our primary enterprise, the academic study of language.
But that has meant (1) that virtually all submissions
are posted and (2) the discussion has attracted more and
more subscribers. At present we have about 1500
subscribers and receive 50-70 messages a day.
So we agree: something should be done. But what?
Below we offer our responses to the suggestions we've
received. But these are intended to open the
discussion, not to close it. Let us know what you
think.
1. Breaking up LINGUIST into lists divided by sub
discipline (e.g. phonology, discourse, syntax, etc.):
We believe that this would defeat the main purpose for
which LINGUIST was set up, to initiate genuine cross
talk between linguists in different fields. A comment
made to Anthony when the list was first mooted was
that LINGUIST would surely fail because linguists were
not really interested in talking to people ouside their
own narrow areas. This has decisively been proved
wrong; and, from our point of view, one of the most
heartening facets of the discussion has been the
information-sharing across disciplinary lines.
However, to say that we don't want to break up LINGUIST
into sub-disciplinary lists is not to say that we want
to discourage the formation of other lists focusing on
linguistic sub-fields. Rather, we will do everything we
can to support special-interest lists, if any of you
wish to start one. And perhaps linguistics will
eventually have the kind of situation that exists in the
humanities: i.e., numerous special-interest lists, but
one large list, HUMANIST, on which general questions are
considered and cross-disciplinary discussion conducted.
2. Splitting off from LINGUIST an unmoderated sub-list
devoted to conferences: This is a very good idea (Thank
you, Ron). We do not, however, have the time or the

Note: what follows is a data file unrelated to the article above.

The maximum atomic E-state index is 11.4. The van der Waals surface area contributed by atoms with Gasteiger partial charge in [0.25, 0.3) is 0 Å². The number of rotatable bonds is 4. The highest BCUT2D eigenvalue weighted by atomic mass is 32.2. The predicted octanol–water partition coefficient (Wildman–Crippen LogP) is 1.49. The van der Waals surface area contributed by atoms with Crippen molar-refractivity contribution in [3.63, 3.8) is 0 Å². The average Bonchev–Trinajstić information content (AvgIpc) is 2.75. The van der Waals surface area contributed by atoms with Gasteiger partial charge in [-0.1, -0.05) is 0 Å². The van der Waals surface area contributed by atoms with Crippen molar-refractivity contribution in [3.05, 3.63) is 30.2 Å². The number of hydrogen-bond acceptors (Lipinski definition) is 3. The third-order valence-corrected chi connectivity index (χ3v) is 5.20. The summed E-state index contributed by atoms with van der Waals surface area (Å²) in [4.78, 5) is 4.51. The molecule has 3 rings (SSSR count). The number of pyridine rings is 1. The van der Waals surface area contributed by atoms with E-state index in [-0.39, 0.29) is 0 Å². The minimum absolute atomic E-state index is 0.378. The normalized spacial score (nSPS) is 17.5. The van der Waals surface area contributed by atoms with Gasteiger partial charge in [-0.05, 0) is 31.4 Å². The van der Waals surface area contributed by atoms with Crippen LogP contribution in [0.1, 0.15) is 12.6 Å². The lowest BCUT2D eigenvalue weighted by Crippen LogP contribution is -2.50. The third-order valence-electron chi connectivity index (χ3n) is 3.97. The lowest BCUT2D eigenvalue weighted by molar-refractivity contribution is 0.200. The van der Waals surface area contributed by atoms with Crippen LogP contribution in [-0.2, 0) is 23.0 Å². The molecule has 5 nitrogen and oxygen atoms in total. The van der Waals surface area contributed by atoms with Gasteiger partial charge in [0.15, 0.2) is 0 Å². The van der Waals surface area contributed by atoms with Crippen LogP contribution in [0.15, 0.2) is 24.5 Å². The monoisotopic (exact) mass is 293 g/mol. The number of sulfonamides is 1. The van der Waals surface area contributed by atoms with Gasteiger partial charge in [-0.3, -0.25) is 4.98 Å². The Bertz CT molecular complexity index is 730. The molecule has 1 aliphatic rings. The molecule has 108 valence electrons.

computing resources at our institutions to set up
another Listserv operation. Is there is anyone out
there who would like to take this on? If so, we will
forward conference postings to you, as well as offer
whatever advice and support we have.
3. Splitting off from LINGUIST an unmoderated sub-list
devoted to jobs: We have been told by other list-owners
that lists specifically aimed at job-postings usually
flounder, because those who subscribe to them have no
jobs to offer, and those who have jobs don't subscribe
to the job-lists. Unless there is some structure which
compels employers to post to the job-list, the job-list
gradually fades away. However, there may be some way
around this problem. (Perhaps combining the job and
conference lists would work?) And, certainly, if anyone
wishes to set up such a list, we will offer any support
we can.
4. Using moderation about submissions (VAF's
suggestion): Loath as we are to curb the free flow of
discussion, perhaps it is time to urge discretion,
particularly about query responses. So far, we've
posted all responses to queries--and, of course, many of
these have sparked discussions of general interest. But
if a query is highly specific, (e.g. personal contacts
in Rumania), or practical (e.g. texts for a course,
bibliography or software suggestions), respondants
should henceforth direct their replies to the sender,
not to the list as a whole. We do, however, urge the
original questioner to summarize all responses with of
general interest (e.g. text suggestions, bibliographies)
and post the summary to the list.
5. A steadier flow of messages: This is a reasonable
suggestion, and we may be better able to implement it
soon. Brian Wallace, a graduate student at Eastern
Michigan U., will soon be working with us 5-hours a week
as an editorial assistant. And the more hands we have
to help with the editing, the more likely we are to be
able to maintain regularity in "publication." The
number of messages, and the need to sandwich editing
into the interstices between other professional demands,
has meant that messages inevitably pile up from time to
time and then get sent out in clumps. However, perhaps
some of the current suggestions--as well as others which
you may yet send us--will help with the problem
underlying message "flooding," i.e., the sheer volume of
mail.
Thank you in advance for your suggestions--as well as
for the remarkable support, co-operation, and patience
we have received from you all year. We certainly do not
want this discussion of editorial problems to obscure
the fact that we find editing LINGUIST enormously
rewarding, primarily because of the caliber of LINGUIST
subscribers.
The Moderators
Anthony and Helen